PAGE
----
If the Client Report Is the Answer, What Was the Question?

Client reports on table next to laptop

The complexity of our communication capabilities is apparently one of the things that sets humans apart from other creatures, yet frequently, we’re very poor at it. Politicians, amongst others, are renowned for not answering the question they are asked as a means of deflecting attention from their failings. Answering the question we want to be asked, rather than the one we were actually asked, is quite a common trait, especially if having to answer it is uncomfortable. And so it is with client reporting, in many cases.

Investment commentary or fund manager narrative—call it what you will—is the fund manager’s chance to talk about what has happened to the money they are investing on their clients’ behalf. And of course, making that money grow is the main service for which the client is paying a fee. So, when the fund is not performing well, it’s only human nature to try and put a positive spin on things and dwell on the positives rather than the negatives.

But is that what the client wants to know about? Put yourself in the client’s shoes and the answer will probably be no.

At a previous client, I was asked to review their new factsheets. They’d just made a significant upgrade to their client reporting platform and the new one gave them lots of graphical capabilities they’d never had and the ability to make a huge improvement in the way they presented information. They’d really gone to town on this with new marketing standards, lots of pie charts, lots of colour, etc.

But the first factsheet I looked at showed two pie charts: one with 100% investment in equities and the other with 100% investment in the UK. The fund was their UK equity fund! So what did that actually tell me as a potential investor? If anything, it told me that they had not thought about what information is useful—if either of those pie charts had been less than 100% then either the factsheet is wrong or they are breaching the investment guidelines and restrictions for the fund, neither of which is going to impress me.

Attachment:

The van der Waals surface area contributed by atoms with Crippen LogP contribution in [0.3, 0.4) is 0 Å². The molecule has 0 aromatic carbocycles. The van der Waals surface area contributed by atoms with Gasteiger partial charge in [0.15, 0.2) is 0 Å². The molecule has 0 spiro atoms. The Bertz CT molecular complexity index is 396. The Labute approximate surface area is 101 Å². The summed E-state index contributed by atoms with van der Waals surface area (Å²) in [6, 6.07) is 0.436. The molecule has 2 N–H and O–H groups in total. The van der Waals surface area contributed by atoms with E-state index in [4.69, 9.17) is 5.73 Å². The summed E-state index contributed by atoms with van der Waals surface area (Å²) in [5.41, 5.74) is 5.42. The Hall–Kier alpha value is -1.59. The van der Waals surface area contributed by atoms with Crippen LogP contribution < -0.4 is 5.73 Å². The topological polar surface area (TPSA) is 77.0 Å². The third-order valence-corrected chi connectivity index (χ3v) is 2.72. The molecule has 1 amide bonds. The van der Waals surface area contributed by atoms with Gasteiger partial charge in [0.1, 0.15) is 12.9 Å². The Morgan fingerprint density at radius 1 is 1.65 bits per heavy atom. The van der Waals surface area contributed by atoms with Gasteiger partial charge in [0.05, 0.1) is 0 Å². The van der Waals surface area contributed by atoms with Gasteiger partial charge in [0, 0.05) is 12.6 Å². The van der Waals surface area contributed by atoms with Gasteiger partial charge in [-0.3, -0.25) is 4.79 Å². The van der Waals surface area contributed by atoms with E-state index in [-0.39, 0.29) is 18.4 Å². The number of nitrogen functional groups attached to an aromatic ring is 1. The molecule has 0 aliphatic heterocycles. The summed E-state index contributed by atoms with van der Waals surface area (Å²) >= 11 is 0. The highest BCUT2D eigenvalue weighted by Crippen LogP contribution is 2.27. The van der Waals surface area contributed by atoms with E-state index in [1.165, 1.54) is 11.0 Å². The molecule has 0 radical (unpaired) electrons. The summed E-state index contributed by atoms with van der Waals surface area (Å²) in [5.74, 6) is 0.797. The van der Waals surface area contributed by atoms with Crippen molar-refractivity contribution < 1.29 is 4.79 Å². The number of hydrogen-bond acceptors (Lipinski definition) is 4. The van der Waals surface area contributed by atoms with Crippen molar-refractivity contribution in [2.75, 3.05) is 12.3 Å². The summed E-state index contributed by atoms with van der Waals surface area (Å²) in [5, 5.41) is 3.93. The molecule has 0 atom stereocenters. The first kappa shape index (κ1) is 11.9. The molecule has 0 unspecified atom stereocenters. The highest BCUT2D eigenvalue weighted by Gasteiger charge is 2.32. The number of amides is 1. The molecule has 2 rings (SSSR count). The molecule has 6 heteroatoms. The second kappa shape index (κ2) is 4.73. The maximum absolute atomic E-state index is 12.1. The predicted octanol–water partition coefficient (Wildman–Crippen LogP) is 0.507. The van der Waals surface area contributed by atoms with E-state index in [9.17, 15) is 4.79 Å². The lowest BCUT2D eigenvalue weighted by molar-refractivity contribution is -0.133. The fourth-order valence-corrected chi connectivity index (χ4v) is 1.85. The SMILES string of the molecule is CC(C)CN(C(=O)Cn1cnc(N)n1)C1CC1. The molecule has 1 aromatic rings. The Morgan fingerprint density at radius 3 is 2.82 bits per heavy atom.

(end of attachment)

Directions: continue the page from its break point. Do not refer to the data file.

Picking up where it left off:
Several other factsheets had similar pie charts with one factor being 100% or there only being two or three factors with one being over 99%.

Corporate standards were to have at least one pie chart on the factsheet, unfortunately the factors chosen to show on some of the pie charts weren’t appropriate to the fund.

What needs to happen when designing client reports, whether it be factsheets or institutional report packs, is to think like the client. The client report will be viewed by the client without anyone from the asset management company being there, and so needs to provide a full and sensible picture of the fund and give the client the information they want.

We want the client reports to inform the client and address their concerns, rather than to raise questions or doubts about the wisdom of using this asset management company.

So what information should we show? Thinking as a client, and what I always look for first on any statement from my personal investments, is what am I worth and how much has that gone up/down by in the reporting period. I’m not going to get that from a factsheet, but as a personal investor I still get statements and if I was a trustee, I would expect it on the institutional client reports.

The way I want to see this is:

  • Value from previous statement
  • Cash inflows from me and outflows to me
  • Value on this statement
  • The difference between current value – (start value + cash flows), i.e. how much the value has gone up or down due to changes in the value of my investments.

And there’s one other critical bit of information that is frequently missing—fees. In other words, show me how much you have made (or lost) for me and what it has cost me.

As someone who has worked in asset management for 35 years, I’m more than aware of what absolute and relative returns show me, but I still want to know the increase or decrease in monetary terms and that’s something everyone can relate to.

That previous client fell into the trap of producing very pretty factsheets, but the quality and relevance of information was poor. To design a good report, we need to step back and think like a client, and in particular, ask ourselves: What would the client want to know? What is it relevant to tell them based on the mandate and objective of the fund? And to tell it openly, honestly, and simply.